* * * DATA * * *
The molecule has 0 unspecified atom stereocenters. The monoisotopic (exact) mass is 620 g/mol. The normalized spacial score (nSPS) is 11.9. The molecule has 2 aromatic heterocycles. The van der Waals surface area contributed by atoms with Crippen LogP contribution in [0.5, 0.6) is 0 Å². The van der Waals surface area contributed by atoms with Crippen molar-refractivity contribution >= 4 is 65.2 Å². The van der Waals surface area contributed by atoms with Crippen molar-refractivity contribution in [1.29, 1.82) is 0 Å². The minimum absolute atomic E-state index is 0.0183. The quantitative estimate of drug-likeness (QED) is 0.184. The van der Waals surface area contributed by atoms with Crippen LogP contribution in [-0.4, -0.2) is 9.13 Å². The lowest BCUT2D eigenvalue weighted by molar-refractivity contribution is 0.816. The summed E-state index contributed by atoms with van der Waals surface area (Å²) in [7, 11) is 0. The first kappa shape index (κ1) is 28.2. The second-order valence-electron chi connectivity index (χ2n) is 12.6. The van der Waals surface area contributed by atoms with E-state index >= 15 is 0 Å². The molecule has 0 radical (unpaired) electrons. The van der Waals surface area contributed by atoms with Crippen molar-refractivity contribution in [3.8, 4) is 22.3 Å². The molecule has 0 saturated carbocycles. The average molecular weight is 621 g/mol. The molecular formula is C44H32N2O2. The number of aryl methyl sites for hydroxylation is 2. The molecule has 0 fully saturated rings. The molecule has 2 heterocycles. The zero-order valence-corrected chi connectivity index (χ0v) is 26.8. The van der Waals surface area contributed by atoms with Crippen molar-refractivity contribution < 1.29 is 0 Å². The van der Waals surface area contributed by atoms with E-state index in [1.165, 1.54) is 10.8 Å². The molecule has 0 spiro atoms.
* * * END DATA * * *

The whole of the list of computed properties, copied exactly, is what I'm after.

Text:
The molecule has 0 unspecified atom stereocenters. The monoisotopic (exact) mass is 620 g/mol. The normalized spacial score (nSPS) is 11.9. The molecule has 2 aromatic heterocycles. The van der Waals surface area contributed by atoms with Crippen LogP contribution in [0.5, 0.6) is 0 Å². The van der Waals surface area contributed by atoms with Crippen molar-refractivity contribution >= 4 is 65.2 Å². The van der Waals surface area contributed by atoms with Crippen molar-refractivity contribution in [1.29, 1.82) is 0 Å². The minimum absolute atomic E-state index is 0.0183. The quantitative estimate of drug-likeness (QED) is 0.184. The van der Waals surface area contributed by atoms with Crippen LogP contribution in [-0.4, -0.2) is 9.13 Å². The lowest BCUT2D eigenvalue weighted by molar-refractivity contribution is 0.816. The summed E-state index contributed by atoms with van der Waals surface area (Å²) in [7, 11) is 0. The first kappa shape index (κ1) is 28.2. The second-order valence-electron chi connectivity index (χ2n) is 12.6. The van der Waals surface area contributed by atoms with E-state index >= 15 is 0 Å². The molecule has 0 radical (unpaired) electrons. The van der Waals surface area contributed by atoms with Crippen molar-refractivity contribution in [3.8, 4) is 22.3 Å². The molecule has 0 saturated carbocycles. The average molecular weight is 621 g/mol. The molecular formula is C44H32N2O2. The number of aryl methyl sites for hydroxylation is 2. The molecule has 0 fully saturated rings. The molecule has 2 heterocycles. The zero-order valence-corrected chi connectivity index (χ0v) is 26.8. The van der Waals surface area contributed by atoms with Crippen molar-refractivity contribution < 1.29 is 0 Å². The van der Waals surface area contributed by atoms with E-state index in [1.165, 1.54) is 10.8 Å². The molecule has 0 spiro atoms.